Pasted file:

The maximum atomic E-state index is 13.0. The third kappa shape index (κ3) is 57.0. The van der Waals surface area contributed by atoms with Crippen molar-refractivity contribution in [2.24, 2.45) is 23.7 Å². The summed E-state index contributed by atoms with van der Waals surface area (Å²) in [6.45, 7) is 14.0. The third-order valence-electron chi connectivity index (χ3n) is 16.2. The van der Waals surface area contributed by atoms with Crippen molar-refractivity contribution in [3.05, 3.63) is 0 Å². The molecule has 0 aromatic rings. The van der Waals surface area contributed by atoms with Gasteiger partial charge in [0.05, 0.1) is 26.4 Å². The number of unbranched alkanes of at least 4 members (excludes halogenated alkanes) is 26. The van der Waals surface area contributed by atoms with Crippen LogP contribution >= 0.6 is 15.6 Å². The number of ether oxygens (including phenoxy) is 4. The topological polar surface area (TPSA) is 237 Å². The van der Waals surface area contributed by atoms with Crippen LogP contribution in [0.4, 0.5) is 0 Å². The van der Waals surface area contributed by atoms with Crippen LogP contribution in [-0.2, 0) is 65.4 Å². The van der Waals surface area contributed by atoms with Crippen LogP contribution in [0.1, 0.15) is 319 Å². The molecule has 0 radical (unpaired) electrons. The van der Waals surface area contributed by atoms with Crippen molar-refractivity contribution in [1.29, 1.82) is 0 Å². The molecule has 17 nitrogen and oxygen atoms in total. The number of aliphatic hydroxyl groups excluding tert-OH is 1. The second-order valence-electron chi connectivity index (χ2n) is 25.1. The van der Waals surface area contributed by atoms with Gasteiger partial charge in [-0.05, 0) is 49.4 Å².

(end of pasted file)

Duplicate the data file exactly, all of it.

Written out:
The maximum atomic E-state index is 13.0. The third kappa shape index (κ3) is 57.0. The van der Waals surface area contributed by atoms with Crippen molar-refractivity contribution in [2.24, 2.45) is 23.7 Å². The summed E-state index contributed by atoms with van der Waals surface area (Å²) in [6.45, 7) is 14.0. The third-order valence-electron chi connectivity index (χ3n) is 16.2. The van der Waals surface area contributed by atoms with Crippen molar-refractivity contribution in [3.05, 3.63) is 0 Å². The molecule has 0 aromatic rings. The van der Waals surface area contributed by atoms with Gasteiger partial charge in [0.05, 0.1) is 26.4 Å². The number of unbranched alkanes of at least 4 members (excludes halogenated alkanes) is 26. The van der Waals surface area contributed by atoms with Crippen LogP contribution >= 0.6 is 15.6 Å². The number of ether oxygens (including phenoxy) is 4. The topological polar surface area (TPSA) is 237 Å². The van der Waals surface area contributed by atoms with Crippen LogP contribution in [0.4, 0.5) is 0 Å². The van der Waals surface area contributed by atoms with Crippen LogP contribution in [-0.2, 0) is 65.4 Å². The van der Waals surface area contributed by atoms with Crippen LogP contribution in [0.1, 0.15) is 319 Å². The molecule has 0 radical (unpaired) electrons. The van der Waals surface area contributed by atoms with Crippen molar-refractivity contribution in [1.29, 1.82) is 0 Å². The molecule has 17 nitrogen and oxygen atoms in total. The number of aliphatic hydroxyl groups excluding tert-OH is 1. The second-order valence-electron chi connectivity index (χ2n) is 25.1. The van der Waals surface area contributed by atoms with Gasteiger partial charge in [-0.05, 0) is 49.4 Å².